Ash Rehn (University of Technology, Sydney, Australia)
“Thirty years old,” said my mother. “I know that because I bought it for your nappies. I couldn’t get them properly dry in the winter.”
“Thirty-three years.” I corrected.
“That’s right, thirty-three.”
I looked at the thing, this huge white metal box, rusting around the edges. I remembered all those times I needed a shirt to wear to school the next day or when I wanted some fresh jeans before I went out clubbing.
“It still works, you know,” said my mother. “Just not all the time. And since your father won the new one at the club there’s not much sense hanging on to it, is there?”
“No,” I said.
“No,” said my father, “that’s the end of it. Motor’s going. On the way out.”
In this house that had seen so many arguments, so much criticism, we were finally all in agreement.
We didn’t talk much on the drive to the tip. Although I visit my parents regularly, I never know what to say to my father. We can talk about how the car is running, or when the lawn needs to be cut, or the weather. But we have no intimacies, no common philosophies on the world.
“I thought you said you knew the way,” said my father. “You were meant to turn there, that’s why I told you to get into the left lane.”
“Can’t I just turn up ahead here?”
“Well that’s not the short cut.”
“You’re going the long way this way,” he said.
“Sorry about that. Look, it’s starting to rain.”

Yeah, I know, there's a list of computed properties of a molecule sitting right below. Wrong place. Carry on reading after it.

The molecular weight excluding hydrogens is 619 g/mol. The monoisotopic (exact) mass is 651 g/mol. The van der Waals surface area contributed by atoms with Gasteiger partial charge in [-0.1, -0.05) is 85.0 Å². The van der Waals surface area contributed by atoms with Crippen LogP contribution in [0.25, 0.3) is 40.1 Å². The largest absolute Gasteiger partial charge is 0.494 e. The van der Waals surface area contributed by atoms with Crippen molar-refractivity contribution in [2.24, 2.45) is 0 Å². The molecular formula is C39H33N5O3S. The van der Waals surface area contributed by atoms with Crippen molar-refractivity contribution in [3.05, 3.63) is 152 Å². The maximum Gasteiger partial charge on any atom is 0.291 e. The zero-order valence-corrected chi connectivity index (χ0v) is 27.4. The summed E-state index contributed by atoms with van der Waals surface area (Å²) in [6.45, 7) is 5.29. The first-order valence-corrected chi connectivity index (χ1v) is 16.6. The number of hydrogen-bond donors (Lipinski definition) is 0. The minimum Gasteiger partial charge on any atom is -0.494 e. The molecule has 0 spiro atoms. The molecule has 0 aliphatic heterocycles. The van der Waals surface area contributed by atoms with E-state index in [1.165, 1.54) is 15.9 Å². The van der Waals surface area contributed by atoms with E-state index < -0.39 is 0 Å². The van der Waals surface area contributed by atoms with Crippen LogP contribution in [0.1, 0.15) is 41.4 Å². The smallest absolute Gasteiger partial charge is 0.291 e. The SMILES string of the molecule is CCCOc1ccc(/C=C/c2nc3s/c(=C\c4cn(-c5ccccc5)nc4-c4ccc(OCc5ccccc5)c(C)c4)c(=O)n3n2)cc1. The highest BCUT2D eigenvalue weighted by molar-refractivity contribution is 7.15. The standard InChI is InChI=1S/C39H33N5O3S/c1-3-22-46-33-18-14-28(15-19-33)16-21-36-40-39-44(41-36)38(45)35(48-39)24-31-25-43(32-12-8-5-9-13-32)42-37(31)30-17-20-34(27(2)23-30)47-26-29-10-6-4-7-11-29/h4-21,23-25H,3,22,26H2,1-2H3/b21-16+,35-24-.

“Doesn’t matter,” said my father. “It’s all undercover now. All inside a big shed.”
We drove past the old seminary. The tree studded lawns had disappeared and survey pegs marked out levelled earth. A sign indicated construction works for a new private university.
“More changes,” said my father.
When I was a kid, visiting the tip was a family ritual. I’d offer to go along with Dad and help him unload our rubbish because I wanted to scout around for discarded treasure. Occasionally I might be allowed to bring something home. Once I found a birdcage in perfect condition. Another time, an old pram we used to push the dog around.
My parents didn’t like me returning with throwaways, but sometimes conceded when reminded of the portable turntable my uncle had given me for my ninth birthday. He had found the device at his local council rubbish tip, taken it home, and overhauled it to working condition. This act reflected both the family’s allegiance to thrift and my uncle’s skill with his hands. These were qualities to be encouraged in sons.
“It’s not all junk,” I would plead. “What about the record player?”
With time, however, my parents’ forbearance grew thin. They refused to let me return from the tip with any more stuff. My mother hated the hoarding of the broken bits and pieces that were accumulating in the garage. More to the point, they both had an understandable fear of disease.